And although I like the outdoors, I like the outdoors in civilization most of all. Watching the runners on the Grand Canyon trails, it dawned on me that I don’t particularly like to run in parks. I don’t even enjoy the paved trails in dedicated urban exercise areas. I prefer to run on city streets.

So I faced it: I like the great outdoors. In the city.

I may rank as a confirmed introvert, yet I haven’t a misanthropic constitution. I find people fascinating. (I just don’t want to interact with all of them.)

After all, I majored in history. More specifically, I majored in intellectual history. If history tells the tales of people, intellectual history tells the tales of how people have thought over time and from whence their ideas sprung. And my favorite classes, other than history? Psychology. Anthropology. The people subjects.

Case closed.

Tell me about your last epiphany.


What I’m Doing Back

I took this photo of an intersection marker in Galveston when I wanted to ensure I remembered where I parked my car. Seems an apt metaphor for seeking direction. Galveston Island, Texas. January 30, 2016.

This post makes two more posts this year than I wrote in all of last year.

In fact, I trailed off even toward the end of the year before that. I went well over a year not writing almost at all.

Where did I go?

The people who have mentioned the blog to me, and who have said they missed it, flattered me immensely. (These people numbered fewer than you might expect, alas. And I will love them forever.)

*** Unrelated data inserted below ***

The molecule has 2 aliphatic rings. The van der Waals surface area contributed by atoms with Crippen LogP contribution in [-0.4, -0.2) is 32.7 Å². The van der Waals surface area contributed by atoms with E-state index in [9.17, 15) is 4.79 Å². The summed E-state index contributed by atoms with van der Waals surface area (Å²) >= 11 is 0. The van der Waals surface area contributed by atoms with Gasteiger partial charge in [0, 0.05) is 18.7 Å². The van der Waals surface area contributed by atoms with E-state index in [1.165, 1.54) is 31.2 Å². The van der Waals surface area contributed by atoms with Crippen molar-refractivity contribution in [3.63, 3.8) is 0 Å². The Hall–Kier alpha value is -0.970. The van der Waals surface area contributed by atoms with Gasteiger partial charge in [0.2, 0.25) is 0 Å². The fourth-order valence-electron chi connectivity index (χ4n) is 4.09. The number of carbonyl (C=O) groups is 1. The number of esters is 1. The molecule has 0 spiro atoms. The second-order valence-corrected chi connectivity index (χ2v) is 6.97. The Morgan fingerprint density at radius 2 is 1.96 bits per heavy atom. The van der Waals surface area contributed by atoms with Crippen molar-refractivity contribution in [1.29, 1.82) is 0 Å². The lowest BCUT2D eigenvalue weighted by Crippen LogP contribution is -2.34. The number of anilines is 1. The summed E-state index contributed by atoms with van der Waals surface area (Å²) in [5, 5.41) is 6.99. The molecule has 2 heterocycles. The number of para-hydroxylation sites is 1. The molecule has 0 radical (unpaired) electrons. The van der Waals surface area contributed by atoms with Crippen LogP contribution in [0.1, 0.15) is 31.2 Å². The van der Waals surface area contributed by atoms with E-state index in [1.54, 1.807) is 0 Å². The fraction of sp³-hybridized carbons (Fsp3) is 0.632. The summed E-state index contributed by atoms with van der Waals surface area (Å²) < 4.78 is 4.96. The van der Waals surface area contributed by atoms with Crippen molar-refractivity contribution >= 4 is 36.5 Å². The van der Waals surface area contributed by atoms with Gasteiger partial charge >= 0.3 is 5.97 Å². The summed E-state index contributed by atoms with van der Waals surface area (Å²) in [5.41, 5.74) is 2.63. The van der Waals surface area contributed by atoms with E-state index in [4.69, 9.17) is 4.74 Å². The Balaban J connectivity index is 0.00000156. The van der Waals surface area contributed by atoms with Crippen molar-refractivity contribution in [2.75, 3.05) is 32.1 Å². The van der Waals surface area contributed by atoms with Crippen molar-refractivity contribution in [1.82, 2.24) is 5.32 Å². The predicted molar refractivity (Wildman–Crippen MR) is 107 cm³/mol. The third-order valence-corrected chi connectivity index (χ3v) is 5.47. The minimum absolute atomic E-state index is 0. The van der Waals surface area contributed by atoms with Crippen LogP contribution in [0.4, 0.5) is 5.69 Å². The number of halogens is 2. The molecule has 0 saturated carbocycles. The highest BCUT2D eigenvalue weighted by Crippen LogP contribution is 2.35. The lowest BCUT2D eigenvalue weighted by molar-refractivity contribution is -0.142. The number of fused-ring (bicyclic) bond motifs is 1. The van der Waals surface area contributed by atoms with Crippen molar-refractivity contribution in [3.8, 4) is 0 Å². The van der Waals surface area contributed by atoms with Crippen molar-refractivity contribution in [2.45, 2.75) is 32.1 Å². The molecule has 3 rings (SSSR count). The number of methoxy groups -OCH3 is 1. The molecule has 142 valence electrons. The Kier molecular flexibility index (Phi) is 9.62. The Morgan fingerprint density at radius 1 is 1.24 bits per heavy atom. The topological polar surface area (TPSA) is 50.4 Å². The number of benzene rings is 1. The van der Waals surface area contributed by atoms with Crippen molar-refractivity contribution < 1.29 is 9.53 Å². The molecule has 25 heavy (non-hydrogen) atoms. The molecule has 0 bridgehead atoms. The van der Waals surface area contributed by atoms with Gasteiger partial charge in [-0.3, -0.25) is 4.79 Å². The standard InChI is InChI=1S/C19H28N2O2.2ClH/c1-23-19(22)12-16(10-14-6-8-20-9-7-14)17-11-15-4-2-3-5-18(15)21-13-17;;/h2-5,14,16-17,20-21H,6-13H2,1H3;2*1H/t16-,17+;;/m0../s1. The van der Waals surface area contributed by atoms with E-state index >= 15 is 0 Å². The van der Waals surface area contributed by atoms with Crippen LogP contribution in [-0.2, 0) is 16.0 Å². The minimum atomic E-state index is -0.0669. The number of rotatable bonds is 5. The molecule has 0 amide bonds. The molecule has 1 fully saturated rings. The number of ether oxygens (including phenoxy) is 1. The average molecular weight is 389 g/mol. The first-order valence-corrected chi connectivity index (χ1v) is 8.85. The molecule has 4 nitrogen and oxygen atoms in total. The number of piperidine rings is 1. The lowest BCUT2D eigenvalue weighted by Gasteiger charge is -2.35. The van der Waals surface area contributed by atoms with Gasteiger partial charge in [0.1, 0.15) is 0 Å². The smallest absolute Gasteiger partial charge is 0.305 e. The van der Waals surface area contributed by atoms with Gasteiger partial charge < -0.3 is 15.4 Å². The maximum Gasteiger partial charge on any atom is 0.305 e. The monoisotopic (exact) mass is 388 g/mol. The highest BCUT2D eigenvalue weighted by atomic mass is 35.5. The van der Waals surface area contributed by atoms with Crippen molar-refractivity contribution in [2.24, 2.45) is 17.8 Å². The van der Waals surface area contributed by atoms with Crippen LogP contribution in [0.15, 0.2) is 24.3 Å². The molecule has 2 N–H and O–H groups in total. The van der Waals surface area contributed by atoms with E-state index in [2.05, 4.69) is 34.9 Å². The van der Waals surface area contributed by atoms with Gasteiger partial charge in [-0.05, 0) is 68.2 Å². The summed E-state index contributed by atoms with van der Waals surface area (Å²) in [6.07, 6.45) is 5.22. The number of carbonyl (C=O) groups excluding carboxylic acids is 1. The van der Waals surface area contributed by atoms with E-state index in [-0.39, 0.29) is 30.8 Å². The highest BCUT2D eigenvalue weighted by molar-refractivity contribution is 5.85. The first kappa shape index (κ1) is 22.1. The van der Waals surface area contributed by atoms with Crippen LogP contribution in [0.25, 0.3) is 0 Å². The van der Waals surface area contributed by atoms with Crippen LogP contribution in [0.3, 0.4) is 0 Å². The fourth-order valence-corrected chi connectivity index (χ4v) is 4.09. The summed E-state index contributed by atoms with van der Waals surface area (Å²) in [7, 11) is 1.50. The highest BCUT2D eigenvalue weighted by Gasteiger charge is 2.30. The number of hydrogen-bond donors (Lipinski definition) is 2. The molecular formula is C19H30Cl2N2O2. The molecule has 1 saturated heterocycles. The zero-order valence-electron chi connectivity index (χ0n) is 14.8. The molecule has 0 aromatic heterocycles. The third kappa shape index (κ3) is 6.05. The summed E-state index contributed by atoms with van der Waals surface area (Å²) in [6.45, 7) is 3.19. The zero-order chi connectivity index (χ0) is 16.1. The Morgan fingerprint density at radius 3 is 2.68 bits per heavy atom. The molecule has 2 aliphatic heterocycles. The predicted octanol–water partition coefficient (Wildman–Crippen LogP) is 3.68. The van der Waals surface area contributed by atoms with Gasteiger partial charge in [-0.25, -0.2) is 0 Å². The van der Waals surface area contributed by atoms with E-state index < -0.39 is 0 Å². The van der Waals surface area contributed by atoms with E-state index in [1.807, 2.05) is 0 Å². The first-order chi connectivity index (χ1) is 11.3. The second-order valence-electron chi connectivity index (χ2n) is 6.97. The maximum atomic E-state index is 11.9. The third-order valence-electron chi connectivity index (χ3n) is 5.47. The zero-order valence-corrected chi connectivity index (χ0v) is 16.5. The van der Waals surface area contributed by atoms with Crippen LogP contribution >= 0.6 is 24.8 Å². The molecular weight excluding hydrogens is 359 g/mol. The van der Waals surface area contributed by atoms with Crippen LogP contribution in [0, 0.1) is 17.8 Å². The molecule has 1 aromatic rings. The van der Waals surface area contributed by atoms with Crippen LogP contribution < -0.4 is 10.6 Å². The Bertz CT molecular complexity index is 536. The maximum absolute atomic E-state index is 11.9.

In a way, I missed the blog, too. I missed thinking through questions and ideas in the process of writing about them, and I missed the occasional dialogue my posts inspired, which made me feel less alone in my ponderings.

Interaction through my blog provides me a small sense of community, when it happens.

Yet other matters and events have drained my time and energy, and as my stress increased, the urgency of writing waned. Worse, I felt I no longer had anything of interest to say.

I’ve asked a couple people who inquired about the blog what they missed about it. What posts they liked best. Even where they’d like to see it go.

One person said that while she appreciated the posts on business, current events, and culture, she liked best what I’d written about me—my feelings, my life, my joys and struggles. The more personal essays that gave her the chance to know me just a little more deeply.

While I’ve popped up with a diary-style essay occasionally, I’ve always kept the particulars of my personal life out of the on-line realm; I haven’t ever posted travelogue-style journal entries or detail-filled narratives about my life. Partly, I’ve avoided these types of posts out of a sense of privacy. Partly, I’ve forgone them out of a lack of narcissism—a lack of belief that anyone could possibly find interest in my day-to-day.